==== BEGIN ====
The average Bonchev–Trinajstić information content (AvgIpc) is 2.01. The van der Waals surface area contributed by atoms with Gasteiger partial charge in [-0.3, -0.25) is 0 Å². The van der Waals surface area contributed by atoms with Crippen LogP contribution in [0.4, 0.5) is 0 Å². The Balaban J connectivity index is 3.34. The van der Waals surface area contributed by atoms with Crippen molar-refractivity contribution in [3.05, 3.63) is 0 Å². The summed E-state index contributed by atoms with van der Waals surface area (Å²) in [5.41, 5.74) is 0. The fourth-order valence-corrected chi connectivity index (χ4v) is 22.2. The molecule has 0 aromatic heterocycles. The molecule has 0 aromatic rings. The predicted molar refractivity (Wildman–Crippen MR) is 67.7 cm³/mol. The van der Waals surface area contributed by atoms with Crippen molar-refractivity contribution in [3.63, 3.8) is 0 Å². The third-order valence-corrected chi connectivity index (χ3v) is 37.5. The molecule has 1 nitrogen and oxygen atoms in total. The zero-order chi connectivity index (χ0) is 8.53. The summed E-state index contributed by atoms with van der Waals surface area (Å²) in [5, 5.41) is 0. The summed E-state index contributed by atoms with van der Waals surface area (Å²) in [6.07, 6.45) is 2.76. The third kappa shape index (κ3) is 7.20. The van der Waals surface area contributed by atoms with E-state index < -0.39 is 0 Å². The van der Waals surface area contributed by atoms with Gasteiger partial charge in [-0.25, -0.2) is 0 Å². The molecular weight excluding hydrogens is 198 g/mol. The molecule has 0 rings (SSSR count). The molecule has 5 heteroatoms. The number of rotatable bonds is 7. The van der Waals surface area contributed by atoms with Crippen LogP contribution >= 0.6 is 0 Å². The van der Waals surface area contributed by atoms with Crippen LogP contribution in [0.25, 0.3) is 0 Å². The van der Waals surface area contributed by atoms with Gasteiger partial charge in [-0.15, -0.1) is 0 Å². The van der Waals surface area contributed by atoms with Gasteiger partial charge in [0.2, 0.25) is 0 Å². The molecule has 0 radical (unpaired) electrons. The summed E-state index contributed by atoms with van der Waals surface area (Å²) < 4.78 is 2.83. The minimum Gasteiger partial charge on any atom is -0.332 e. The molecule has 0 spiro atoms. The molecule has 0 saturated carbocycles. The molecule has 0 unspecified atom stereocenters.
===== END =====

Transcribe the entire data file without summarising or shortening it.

The average Bonchev–Trinajstić information content (AvgIpc) is 2.01. The van der Waals surface area contributed by atoms with Gasteiger partial charge in [-0.3, -0.25) is 0 Å². The van der Waals surface area contributed by atoms with Crippen LogP contribution in [0.4, 0.5) is 0 Å². The Balaban J connectivity index is 3.34. The van der Waals surface area contributed by atoms with Crippen molar-refractivity contribution in [3.05, 3.63) is 0 Å². The summed E-state index contributed by atoms with van der Waals surface area (Å²) in [5.41, 5.74) is 0. The fourth-order valence-corrected chi connectivity index (χ4v) is 22.2. The molecule has 0 aromatic heterocycles. The molecule has 0 aromatic rings. The predicted molar refractivity (Wildman–Crippen MR) is 67.7 cm³/mol. The van der Waals surface area contributed by atoms with Crippen molar-refractivity contribution in [3.63, 3.8) is 0 Å². The third-order valence-corrected chi connectivity index (χ3v) is 37.5. The molecule has 1 nitrogen and oxygen atoms in total. The zero-order chi connectivity index (χ0) is 8.53. The summed E-state index contributed by atoms with van der Waals surface area (Å²) in [5, 5.41) is 0. The summed E-state index contributed by atoms with van der Waals surface area (Å²) in [6.07, 6.45) is 2.76. The third kappa shape index (κ3) is 7.20. The van der Waals surface area contributed by atoms with E-state index < -0.39 is 0 Å². The van der Waals surface area contributed by atoms with Gasteiger partial charge in [-0.25, -0.2) is 0 Å². The molecular weight excluding hydrogens is 198 g/mol. The molecule has 0 rings (SSSR count). The molecule has 5 heteroatoms. The number of rotatable bonds is 7. The van der Waals surface area contributed by atoms with Crippen LogP contribution >= 0.6 is 0 Å². The van der Waals surface area contributed by atoms with Crippen LogP contribution in [0.25, 0.3) is 0 Å². The van der Waals surface area contributed by atoms with Gasteiger partial charge in [-0.15, -0.1) is 0 Å². The van der Waals surface area contributed by atoms with Gasteiger partial charge in [0.2, 0.25) is 0 Å². The molecule has 0 radical (unpaired) electrons. The summed E-state index contributed by atoms with van der Waals surface area (Å²) < 4.78 is 2.83. The minimum Gasteiger partial charge on any atom is -0.332 e. The molecule has 0 spiro atoms. The molecule has 0 saturated carbocycles. The molecule has 0 unspecified atom stereocenters.